Literature Cited

  • Chamberlin, R. V.  1940.  New American tarantulas of the family Aviculariidae.  Bulletin of the University of Utah 30:1-39.
  • Chamberlin, R.V. and W. Ivie. 1939. New tarantulas from the southwestern states. Bulletin of the University of Utah 29:1-17.
  • Smith, A. M.  1995.  Tarantula spiders: tarantulas of the U.S.A. and Mexico. Fitzgerald Publishing, London.

Distribution of Tarantulas in Oklahoma

Three Aphonopelma species have been described from Oklahoma, A. hentzi, A. odelli, and A. wichitanum.  The type localities for all three species are located in that state.

Blue dots in the map above represent county records for A. hentzi cited by Smith (1995) including the neotype and paratype from Garfield County that author designated for the species.

Green dots represent county records for A. odelli from Smith (1995).

The red dot in southwestern Oklahoma (Cotton County) is the type locality for A. hentzi from Girard (1854) and as further defined by Warriner (2008).  

The purple dot just above the type locality for A. hentzi is the type locality for A. wichitanum from, what is today, the Wichita Mountains National Wildlife Refuge (Chamberlin, 1940).  It is interesting to note that Smith (1995) also lists A. hentzi as occurring in that county as well. Given the current taxonomic state of the genus, A. wichitanum is probably yet another synonym of A. hentzi.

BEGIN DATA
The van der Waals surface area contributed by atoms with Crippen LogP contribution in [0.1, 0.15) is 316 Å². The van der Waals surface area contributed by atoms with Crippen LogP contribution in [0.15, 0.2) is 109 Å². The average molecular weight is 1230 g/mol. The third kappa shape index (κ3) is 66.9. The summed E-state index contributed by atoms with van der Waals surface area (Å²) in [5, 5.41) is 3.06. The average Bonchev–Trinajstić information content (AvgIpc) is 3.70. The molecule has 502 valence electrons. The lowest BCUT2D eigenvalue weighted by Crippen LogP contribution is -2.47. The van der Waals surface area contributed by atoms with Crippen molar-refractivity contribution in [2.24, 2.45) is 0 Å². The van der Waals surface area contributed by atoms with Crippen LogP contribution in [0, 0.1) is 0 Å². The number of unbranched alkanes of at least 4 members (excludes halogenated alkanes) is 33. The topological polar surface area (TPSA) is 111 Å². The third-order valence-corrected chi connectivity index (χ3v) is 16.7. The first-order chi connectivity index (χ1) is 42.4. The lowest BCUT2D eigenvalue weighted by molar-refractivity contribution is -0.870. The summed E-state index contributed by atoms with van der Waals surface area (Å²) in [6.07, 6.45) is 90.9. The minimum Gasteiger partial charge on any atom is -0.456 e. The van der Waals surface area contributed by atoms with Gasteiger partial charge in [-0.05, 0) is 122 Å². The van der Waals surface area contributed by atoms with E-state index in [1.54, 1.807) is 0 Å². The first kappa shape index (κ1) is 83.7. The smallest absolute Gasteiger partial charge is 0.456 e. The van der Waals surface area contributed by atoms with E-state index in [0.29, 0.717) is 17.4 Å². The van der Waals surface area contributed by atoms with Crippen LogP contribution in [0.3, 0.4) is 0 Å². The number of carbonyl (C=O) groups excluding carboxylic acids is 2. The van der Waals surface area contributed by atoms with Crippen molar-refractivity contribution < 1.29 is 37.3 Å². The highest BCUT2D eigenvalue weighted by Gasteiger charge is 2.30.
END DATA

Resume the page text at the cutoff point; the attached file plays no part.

Literature Cited

  • Chamberlin, R. V.  1940.  New American tarantulas of the family Aviculariidae.  Bulletin of the University of Utah 30:1-39.
  • Girard, C.  1854.  Arachnidians.   Pages 262-263 in Exploration of the Red River of Louisiana, in the year 1852: with reports of the natural history of the country, with numerous illustrations (R.B. Marcy and G.B. McClellan, editors).  A.O.P. Nicholson, Washington, D.C.
  • Smith, A. M.  1995.  Tarantula spiders: tarantulas of the U.S.A. and Mexico. Fitzgerald Publishing, London.
  • Warriner, M.  2008.  Distribution and taxonomic status of tarantulas in Arkansas (Theraphosidae: Aphonopelma). Journal of the Arkansas Academy of Science 62:107-114.
Follow

Get every new post delivered to your Inbox.